I can't recall what got me interested in mythology in the first place. It must have been the stories. My fascination began before I met my favorite professor who taught classical studies. It began before I took a class called Gospels and the Greeks in high school. It's something that feels like it has always been in me, as if I'd spent a lifetime in ancient Greece or Rome, living at the mercy of dysfunctional families of gods.
From Greek and Roman mythology, my interest grew into the Hindu gods, then Norse, then Celtic myths. There's something endearing about the polytheism that sparked so much mythology, too. I can't say I ever believed in Zeus or Odin or Shiva, but I'm certainly not beyond creating a shrine to Lakshmi to manifest money nonetheless.
If it weren't for mythology, I'm not sure I'd be a tarot reader. I tried to learn for a year or so, but it just didn't capture me...until I found the Mythic Tarot. All the cards are built around classical mythology and the book for the deck was written in story form. So the suit of Cups has a single story running through it, for example. It made it easy for me to learn. I wasn't learning cards meanings. I was learning stories. And, because of the pictures on the cards and my knowledge of the stories, I knew the Five of Cups was when Psyche sees her husband as he truly is—a God who cannot, by God law, love a human—and they separate. But all is not lost. So I know the Five of Cups is about disappointment, but not utter devastation.
Something about myth and religious stories is supernatural and captures the imagination. And I find it fascinating that people who scoff at, say, Prometheus having his liver eaten out of him every day for eternity for defying the Gods are quick to believe that Lot's wife was actually turned into a pillar of salt because she defied God. To the ancient Greeks and Romans, these stories were their history, just as the Judeo-Christian stories are considered history today. SSDD :D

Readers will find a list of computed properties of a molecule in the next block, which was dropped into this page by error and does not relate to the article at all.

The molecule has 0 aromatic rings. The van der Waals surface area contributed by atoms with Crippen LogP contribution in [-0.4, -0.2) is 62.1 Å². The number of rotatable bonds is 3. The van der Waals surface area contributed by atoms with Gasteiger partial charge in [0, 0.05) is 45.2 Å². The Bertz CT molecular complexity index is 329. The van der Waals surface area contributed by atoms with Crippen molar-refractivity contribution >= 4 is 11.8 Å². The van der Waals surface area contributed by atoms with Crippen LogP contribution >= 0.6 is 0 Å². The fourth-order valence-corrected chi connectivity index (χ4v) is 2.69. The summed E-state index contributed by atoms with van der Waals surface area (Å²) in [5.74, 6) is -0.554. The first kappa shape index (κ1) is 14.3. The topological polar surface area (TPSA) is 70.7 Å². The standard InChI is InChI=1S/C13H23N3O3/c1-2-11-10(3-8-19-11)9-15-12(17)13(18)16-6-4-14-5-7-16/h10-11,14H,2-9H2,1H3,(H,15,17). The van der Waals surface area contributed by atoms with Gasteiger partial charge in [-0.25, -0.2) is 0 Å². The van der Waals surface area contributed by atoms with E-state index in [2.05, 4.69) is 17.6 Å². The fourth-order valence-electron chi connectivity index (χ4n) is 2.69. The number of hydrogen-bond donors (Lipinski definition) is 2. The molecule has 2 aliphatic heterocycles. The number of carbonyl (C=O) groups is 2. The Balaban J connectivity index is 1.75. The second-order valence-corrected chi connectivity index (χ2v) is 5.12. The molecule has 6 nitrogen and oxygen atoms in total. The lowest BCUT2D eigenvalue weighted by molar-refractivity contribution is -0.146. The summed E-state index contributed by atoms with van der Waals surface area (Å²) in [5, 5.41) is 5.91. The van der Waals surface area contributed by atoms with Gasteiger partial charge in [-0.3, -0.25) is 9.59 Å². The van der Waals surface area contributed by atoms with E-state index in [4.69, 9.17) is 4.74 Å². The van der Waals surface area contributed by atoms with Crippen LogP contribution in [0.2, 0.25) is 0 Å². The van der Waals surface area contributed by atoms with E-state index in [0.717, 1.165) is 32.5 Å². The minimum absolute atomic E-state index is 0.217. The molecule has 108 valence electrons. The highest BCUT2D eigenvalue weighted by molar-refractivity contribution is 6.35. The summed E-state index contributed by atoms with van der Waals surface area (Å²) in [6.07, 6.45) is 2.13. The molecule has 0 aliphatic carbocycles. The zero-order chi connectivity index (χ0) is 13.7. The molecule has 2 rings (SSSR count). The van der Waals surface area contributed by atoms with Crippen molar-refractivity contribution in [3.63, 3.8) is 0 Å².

Myth is what we use to explain great mysteries. It's salve to our curiosity. We build a story about how the sun got in the sky or how man came to be on this earth and, after a while, it becomes "history". Fact. We don't have to wonder about it anymore.
Tarot and other forms of divination do the same thing. They explain mysteries—why isn't my bf calling me? What lies at the root of the argument I just had? Does my deceased mother check in on me from heaven? We get affirmation of the things we say happened in the past or are happening in the present because the story we weave together out of images and randomly drawn cards makes sense in some small or large way to the querent. And we tell the querent what will happen in the future and they don't have to wonder about it anymore. But trying to tell a tarot reader that their readings are myth is like trying to tell a Christian that Lot never had no stinkin' wife to turn into a pillar of salt in the first place. ;)
I sense some tarot readers shifting uncomfortably in their seats right now. And that's where today's draw comes in. The Sun does not pick and choose where it shines its light. It shines on things sparkly and sweet as well as on things uncomfortable and schlumpy. We have built a series of beliefs around us that explains how and why tarot works. And tarot DOES work. But who's to say you're not dreaming this lifetime? Or maybe you've created this reality and everything and everyone in it is your creation? Who's to say the whole kaboodle isn't some augmented reality created by an alien race?
Everything we think and believe about why we're here and how the world works is myth. These things are mysteries and it doesn't matter the religion or the belief, the fact is that the facts are a mystery. So all our beliefs in that regard can be nothing more than myth. Talking to someone about the mystical energies dancing in the universe is just as ludicrous as talking about how Moses parted the Red Sea, depending on your audience.
For the non-tarot readers out there, tarot is not a religion. We hail from all different religions and each of us has our own beliefs about how and why it works in the context of our larger religious and/or spiritual beliefs. In fact, there are roughly 8 billion different stories explaining the mysteries of life, all varying from the next by silken threads of difference. In fact, if you stacked all the different stories explaining why we're here and who/what God is on top of each other, it would reach all the way to the planet Scientologists believe they came from. True story.
We take our beliefs so seriously that we make them fact and history and we forget that they're nothing more than conjecture stemming from a need to explain mysteries. That doesn't change the mysteries into known quantities, though....there are still 8 billion myths for every mystery. It just makes it convenient for us to stop asking questions and stop seeking answers. And the Sun came here today to remind us of that.
If you're hopping, Joy Vernon's blog is next. If you're gnippoh, you'll find Aisling's blog here. And here's the master list of blogs. Happy hopping!